Following SAH, the brain is exposed to high concentrations of hemoglobin and its downstream products not only on the surface of the brain, but also in deeper layers of the cortex. Although iron is an essential cofactor for myelination, synthesis of neurotransmitters and neuronal development, free iron can lead to oxidative stress and neuronal cell damage through radical formation secondary to Fenton reactions [26, 27]. Iron is transported into the brain extracellular fluid Under healthy conditions, through receptor-mediated endocytosis of the brain capillary endothelial cells and subsequently, which is less clear, into the brain extracellular fluid where it is found unbound and transferrin-bound [28]. Iron is then taken up by neurons, astrocytes and oligodendrocytes [28]. Transport mechanisms in the injured brain are less clear. Interestingly, the second increase of CMD iron in our study was more pronounced in patients with higher intraventricular blood load. One potential explanation is that iron may diffuse from the ventricular system to the white matter of the brain. It is well known that the inner CSF-brain barrier at the level of the ventricular wall is discontinuous and literally nonexistent in adults [29] which may support our hypothesis. Although we cannot proof causality, this hypothesis seems intriguing and needs further confirmation.

In a previous study, we found progressive axonal damage after 12 months, compared with three weeks magnetic resonance imaging in patients with good grade SAH that colocalized with iron accumulation [16]. Although structural damage of axons and neurons may be multifactorial after SAH, neuronal iron accumulation has been linked to chronic neurodegenerative disorders such as Parkinson disease and Alzheimer disease [30, 31]. It is important to notice that a causal association has never been proven in neurodegenerative diseases, and mechanisms of neuronal toxicity remain unclear [32]. Still our results are of interest in this context as we also found an association between iron accumulation and neuropsychological deficits 12 months after SAH [16]. Taking these results and our current finding, iron may accumulate already in the acute phase after the bleeding in the white matter of the brain distant to the aneurysm and then persist for a prolonged time in patients with SAH. Further research is needed with a prolonged follow-up period to understand the importance of this finding. We could not further elaborate on mechanisms of hemoglobin scavenging pathways including the hemopexin–CD91 scavenging system [33], or the CD163-haptoglobin–hemoglobin scavenging system [34], in the setting of extravascular hemolysis after SAH. We are well aware that our method is limited by the fact that we quantify the total iron content in the brain extracellular compartment, both bound and unbound iron. Therefore, we cannot conclude on the mechanism of the sequestering of hemoglobin and on toxic or neuroprotective effects of singular proteins. Accordingly, our study serves as a pilot study and further analyses elaborating on pathways of the hemoglobin scavenging system are necessary.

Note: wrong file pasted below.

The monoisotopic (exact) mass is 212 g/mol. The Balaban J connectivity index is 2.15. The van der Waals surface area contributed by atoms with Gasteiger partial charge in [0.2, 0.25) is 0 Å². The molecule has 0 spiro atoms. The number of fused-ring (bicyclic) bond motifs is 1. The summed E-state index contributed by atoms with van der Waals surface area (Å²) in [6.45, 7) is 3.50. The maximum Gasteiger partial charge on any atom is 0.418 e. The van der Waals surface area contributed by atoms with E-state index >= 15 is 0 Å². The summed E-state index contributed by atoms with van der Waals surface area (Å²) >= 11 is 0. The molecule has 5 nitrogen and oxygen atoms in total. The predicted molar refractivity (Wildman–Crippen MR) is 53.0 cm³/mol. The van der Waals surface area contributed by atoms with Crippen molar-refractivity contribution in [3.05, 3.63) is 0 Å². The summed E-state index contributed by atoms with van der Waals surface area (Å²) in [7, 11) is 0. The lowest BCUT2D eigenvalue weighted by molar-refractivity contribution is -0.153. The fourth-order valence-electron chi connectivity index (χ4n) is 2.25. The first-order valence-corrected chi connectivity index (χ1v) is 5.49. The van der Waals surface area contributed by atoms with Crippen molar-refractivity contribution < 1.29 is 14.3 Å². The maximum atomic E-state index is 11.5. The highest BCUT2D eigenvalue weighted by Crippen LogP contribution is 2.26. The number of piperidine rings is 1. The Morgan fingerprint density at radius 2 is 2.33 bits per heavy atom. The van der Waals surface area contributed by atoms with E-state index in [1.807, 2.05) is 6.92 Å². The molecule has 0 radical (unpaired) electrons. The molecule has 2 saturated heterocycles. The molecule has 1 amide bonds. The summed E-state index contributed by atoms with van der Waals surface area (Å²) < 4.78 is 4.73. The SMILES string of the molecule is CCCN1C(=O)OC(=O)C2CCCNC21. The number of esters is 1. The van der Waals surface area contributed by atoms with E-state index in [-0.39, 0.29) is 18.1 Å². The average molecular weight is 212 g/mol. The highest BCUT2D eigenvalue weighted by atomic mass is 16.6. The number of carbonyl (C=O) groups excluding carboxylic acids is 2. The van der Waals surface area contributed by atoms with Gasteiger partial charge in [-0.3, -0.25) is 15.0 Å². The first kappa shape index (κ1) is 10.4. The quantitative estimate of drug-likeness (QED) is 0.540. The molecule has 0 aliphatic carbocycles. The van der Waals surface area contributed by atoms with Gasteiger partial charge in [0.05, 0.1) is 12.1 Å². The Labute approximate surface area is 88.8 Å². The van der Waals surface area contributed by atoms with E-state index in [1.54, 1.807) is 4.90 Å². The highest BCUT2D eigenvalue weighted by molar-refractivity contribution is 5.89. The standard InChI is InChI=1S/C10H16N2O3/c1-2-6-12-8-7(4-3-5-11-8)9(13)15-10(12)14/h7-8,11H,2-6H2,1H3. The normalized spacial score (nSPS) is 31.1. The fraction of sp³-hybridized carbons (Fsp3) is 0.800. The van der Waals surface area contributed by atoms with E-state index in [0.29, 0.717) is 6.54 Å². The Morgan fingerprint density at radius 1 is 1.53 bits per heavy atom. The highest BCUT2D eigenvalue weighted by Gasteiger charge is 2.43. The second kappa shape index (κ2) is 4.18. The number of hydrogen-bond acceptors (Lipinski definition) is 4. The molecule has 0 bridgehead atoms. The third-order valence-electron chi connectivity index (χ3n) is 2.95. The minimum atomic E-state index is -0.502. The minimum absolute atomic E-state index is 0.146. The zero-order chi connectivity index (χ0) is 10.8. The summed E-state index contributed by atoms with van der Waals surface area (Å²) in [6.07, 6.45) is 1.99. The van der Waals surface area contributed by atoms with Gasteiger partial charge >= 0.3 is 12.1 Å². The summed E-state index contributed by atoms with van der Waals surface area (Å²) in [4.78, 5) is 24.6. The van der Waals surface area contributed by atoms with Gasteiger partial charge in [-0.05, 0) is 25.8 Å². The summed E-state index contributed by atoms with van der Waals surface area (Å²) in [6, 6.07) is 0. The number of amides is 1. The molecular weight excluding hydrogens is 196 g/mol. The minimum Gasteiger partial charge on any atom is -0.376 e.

Interestingly, we found an association between higher extracellular iron concentrations and brain mitochondrial dysfunction. Cerebral mitochondrial dysfunction is common after SAH, and in our patients this specific metabolic profile was evident in 40% of neuromonitoring days. Although iron is essential for mitochondrial enzymes and therefore neuronal function, pathological increased levels are associated with mitochondrial damage and oxidative distress [35, 36]. In this line, experimental studies in SAH models suggest that iron overload can cause mitochondrial dysfunction in the brain and blockage of mitochondrial calcium uniporter may prevent iron accumulation and thus decrease reactive oxygen species (ROS) generation and brain injury [37]. Similarly, the association has been described in other neurodegenerative diseases and brain disorders of mitochondrial iron dys-homeostasis including Friedreich’s ataxia and sideroblastic anemia [36].

Longitudinal iron quantification over 14 days in our patients with SAH revealed an initial peak concentration decreasing to a minimum at day 4 followed by a constant increase thereafter. Manipulation of brain tissue by insertion of the microdialysis catheter (tip of the catheter used is around 130 μm in diameter) may cause disruption of the vascular architecture and the blood tissue barrier and therefore cause micro-bleeding along with biochemical changes which may explain higher iron levels in the initial phase [38]. This hypothesis is further supported by human data showing a proinflammatory response in the adjacent brain tissue surrounding the microdialysis probe [39]. The significance of this finding for clinical use seems negligible as the CMD catheter is still comparably small compared with the diameter of conventionally used ICP probes usually exceeding 1000 μm. For clinical metabolic monitoring it is recommended to discard the first hour of microdialysate collected, which was done in our patients [17].

The second increase in CMD iron concentrations was more pronounced in patients with significant intraventricular bleeding and patients who developed cerebral vasospasm. This finding is again supported by animal data showing a link between iron deposition and ROS formation, and human data underlining the role of hemoglobin and its degradation products as a key factor in the pathogenesis of cerebral vasospasm after SAH [15, 40, 41]. Interestingly, the delayed increase in iron levels was similar in patients with intraventricular IVH and vasospasm which support previous studies identifying higher intraventricular blood volume with increased risk of vasospasm and DCI [2]. Experimental data have shown that enhanced iron production colocalized with ROS formation in the subarachnoid space as pathogenic link to vasospasm and neuronal injury after SAH [40, 41]. In this line, higher iron levels in cerebrospinal fluid were associated with the development of vasospasm and DCI in a small series of 12 patients with SAH [15]. It is important to mention that we did not find an association of increased iron levels in the brain interstitium and DCI. However, the pathophysiologic mechanisms of DCI are well known to be multifactorial, including microthrombosis, endothelial dysfunction, neuroinflammation and cortical spreading depolarizations [42,43,44,45], and resolution of cerebral vasospasm has so far not been translated into improved neurological long-term outcome after SAH [46].